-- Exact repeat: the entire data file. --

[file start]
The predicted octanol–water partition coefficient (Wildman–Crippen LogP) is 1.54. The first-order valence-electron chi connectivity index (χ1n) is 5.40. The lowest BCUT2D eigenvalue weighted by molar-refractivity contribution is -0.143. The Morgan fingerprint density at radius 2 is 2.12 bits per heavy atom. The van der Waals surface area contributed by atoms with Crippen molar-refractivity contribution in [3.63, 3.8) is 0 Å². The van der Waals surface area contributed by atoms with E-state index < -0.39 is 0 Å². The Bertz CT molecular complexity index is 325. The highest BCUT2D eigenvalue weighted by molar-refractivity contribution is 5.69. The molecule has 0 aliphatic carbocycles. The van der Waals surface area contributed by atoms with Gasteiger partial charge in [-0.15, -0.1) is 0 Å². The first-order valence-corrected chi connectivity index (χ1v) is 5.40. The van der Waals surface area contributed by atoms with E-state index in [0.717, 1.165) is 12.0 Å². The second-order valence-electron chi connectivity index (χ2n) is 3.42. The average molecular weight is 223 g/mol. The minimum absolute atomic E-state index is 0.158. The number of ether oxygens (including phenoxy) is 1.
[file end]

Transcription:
The predicted octanol–water partition coefficient (Wildman–Crippen LogP) is 1.54. The first-order valence-electron chi connectivity index (χ1n) is 5.40. The lowest BCUT2D eigenvalue weighted by molar-refractivity contribution is -0.143. The Morgan fingerprint density at radius 2 is 2.12 bits per heavy atom. The van der Waals surface area contributed by atoms with Crippen molar-refractivity contribution in [3.63, 3.8) is 0 Å². The van der Waals surface area contributed by atoms with E-state index < -0.39 is 0 Å². The Bertz CT molecular complexity index is 325. The highest BCUT2D eigenvalue weighted by molar-refractivity contribution is 5.69. The molecule has 0 aliphatic carbocycles. The van der Waals surface area contributed by atoms with Gasteiger partial charge in [-0.15, -0.1) is 0 Å². The first-order valence-corrected chi connectivity index (χ1v) is 5.40. The van der Waals surface area contributed by atoms with E-state index in [0.717, 1.165) is 12.0 Å². The second-order valence-electron chi connectivity index (χ2n) is 3.42. The average molecular weight is 223 g/mol. The minimum absolute atomic E-state index is 0.158. The number of ether oxygens (including phenoxy) is 1.